Religious leaders have urged the Government to think again about a bizarre “two-child rule” which is set to tip thousands of families into poverty.
It’s a good example of a failing the Conservatives have exhibited since they took power in 2010 - a tendency to mess around with the benefits system without thinking through the consequences for the people affected.
Families are only going to get Child Tax Credit, or the equivalent payment in Universal Credit, for the first two children they have.
And you can see what the Government is trying to do.
Many people limit themselves to having a family they can actually afford. They may find it annoying to watch another family produce more children, and then simply claim more cash from the benefits office.
But the reality is that families who depend on benefits to get by are not living in luxury. Their Child Tax Credit payments don’t let them buy a mansion to live in, and axing the payments won’t make the rest of us rich.
Some families with three or more children find themselves claiming benefits after their incomes fall unexpectedly, due to a parent dying, or losing their job or becoming disabled. That could happen to any of us.
What’s more, there are families where parents work extremely hard but just don’t earn a lot.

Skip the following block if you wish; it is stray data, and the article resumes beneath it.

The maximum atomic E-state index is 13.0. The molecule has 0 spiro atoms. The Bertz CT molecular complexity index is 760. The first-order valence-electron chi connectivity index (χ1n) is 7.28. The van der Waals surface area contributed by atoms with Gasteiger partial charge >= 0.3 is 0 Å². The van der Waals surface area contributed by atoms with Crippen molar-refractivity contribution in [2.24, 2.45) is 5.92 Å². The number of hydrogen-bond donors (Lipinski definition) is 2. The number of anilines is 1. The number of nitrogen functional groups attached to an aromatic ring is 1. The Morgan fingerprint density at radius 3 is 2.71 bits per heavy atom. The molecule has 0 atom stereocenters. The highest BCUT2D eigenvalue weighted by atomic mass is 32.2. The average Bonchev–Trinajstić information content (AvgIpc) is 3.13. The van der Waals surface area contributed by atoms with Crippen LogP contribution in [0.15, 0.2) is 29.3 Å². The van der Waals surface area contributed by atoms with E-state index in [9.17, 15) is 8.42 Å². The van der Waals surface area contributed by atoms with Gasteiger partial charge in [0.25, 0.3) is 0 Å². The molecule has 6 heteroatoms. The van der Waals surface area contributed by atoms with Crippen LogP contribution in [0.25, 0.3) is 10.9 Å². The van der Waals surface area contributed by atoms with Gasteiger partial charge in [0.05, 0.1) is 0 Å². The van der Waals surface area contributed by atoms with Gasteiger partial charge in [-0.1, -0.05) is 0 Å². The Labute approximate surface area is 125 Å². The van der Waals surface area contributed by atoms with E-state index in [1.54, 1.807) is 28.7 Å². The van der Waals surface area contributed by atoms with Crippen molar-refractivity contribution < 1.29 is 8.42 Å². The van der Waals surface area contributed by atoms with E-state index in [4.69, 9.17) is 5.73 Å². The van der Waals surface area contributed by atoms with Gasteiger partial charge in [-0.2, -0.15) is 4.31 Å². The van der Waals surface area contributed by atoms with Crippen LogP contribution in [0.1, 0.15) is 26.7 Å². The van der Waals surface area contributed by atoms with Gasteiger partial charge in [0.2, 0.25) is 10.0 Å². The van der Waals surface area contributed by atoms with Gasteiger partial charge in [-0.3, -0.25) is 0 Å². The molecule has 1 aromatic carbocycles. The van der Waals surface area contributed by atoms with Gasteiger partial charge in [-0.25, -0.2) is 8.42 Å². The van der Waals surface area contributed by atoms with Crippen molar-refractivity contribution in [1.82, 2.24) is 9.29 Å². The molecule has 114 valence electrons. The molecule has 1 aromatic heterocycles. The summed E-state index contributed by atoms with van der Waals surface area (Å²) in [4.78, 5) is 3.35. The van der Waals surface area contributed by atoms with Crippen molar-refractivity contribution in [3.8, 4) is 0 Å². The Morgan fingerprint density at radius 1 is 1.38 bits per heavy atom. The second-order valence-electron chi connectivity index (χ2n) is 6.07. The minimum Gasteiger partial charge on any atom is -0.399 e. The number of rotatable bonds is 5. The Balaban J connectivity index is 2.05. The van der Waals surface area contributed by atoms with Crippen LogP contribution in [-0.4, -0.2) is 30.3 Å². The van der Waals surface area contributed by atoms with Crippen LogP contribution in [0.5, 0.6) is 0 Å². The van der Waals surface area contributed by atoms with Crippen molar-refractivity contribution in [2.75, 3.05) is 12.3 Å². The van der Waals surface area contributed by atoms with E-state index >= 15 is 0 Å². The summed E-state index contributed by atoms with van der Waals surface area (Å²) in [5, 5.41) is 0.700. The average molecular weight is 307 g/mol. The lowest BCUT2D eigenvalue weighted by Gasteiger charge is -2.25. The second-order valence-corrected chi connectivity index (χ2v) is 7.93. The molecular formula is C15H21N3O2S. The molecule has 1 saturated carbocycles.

The change is expected to mean an extra 200,000 children grow up in poverty. So it really is a sledgehammer to crack a nut. It will do more harm than good.
Religious leaders have written a letter warning: “It is a grave concern that there are likely to be mothers who will face an invidious choice between poverty and terminating an unplanned pregnancy.”
They include the Rt Rev David Urquhart, Bishop of Birmingham, along with the Bishops of Coventry, Lichfield, Worcester, Aston and others. The letter was also signed by representatives of the Methodist church as well as Muslim and Jewish leaders.
It’s good to see religious leaders uniting and taking a stand. And they’re right.
But Tories should also pay attention for selfish reasons.
A lot of people are excited about the direction Jeremy Corbyn has taken the Labour Party. The UK has the opportunity to vote for an unambiguously socialist party with a real chance of forming a government.
It also means there is a gap in the centre ground. Labour is no longer attempting to appeal to the type of voters who liked Tony Blair (as far as I can see, many of Mr Corbyn’s supporters take pride in disowning the governments led by Mr Blair and his successor, Gordon Brown).
Conservatives should see this as an opportunity. They should be trying to appeal to “moderate” or “centre-ground” voters, who currently have nowhere to call home.
It wouldn’t guarantee winning the next election. Maybe the country wants the type of radical left-wing politics that Mr Corbyn offers.
But there are centre-ground votes up for grabs. Conservatives won’t get them by attacking the poor.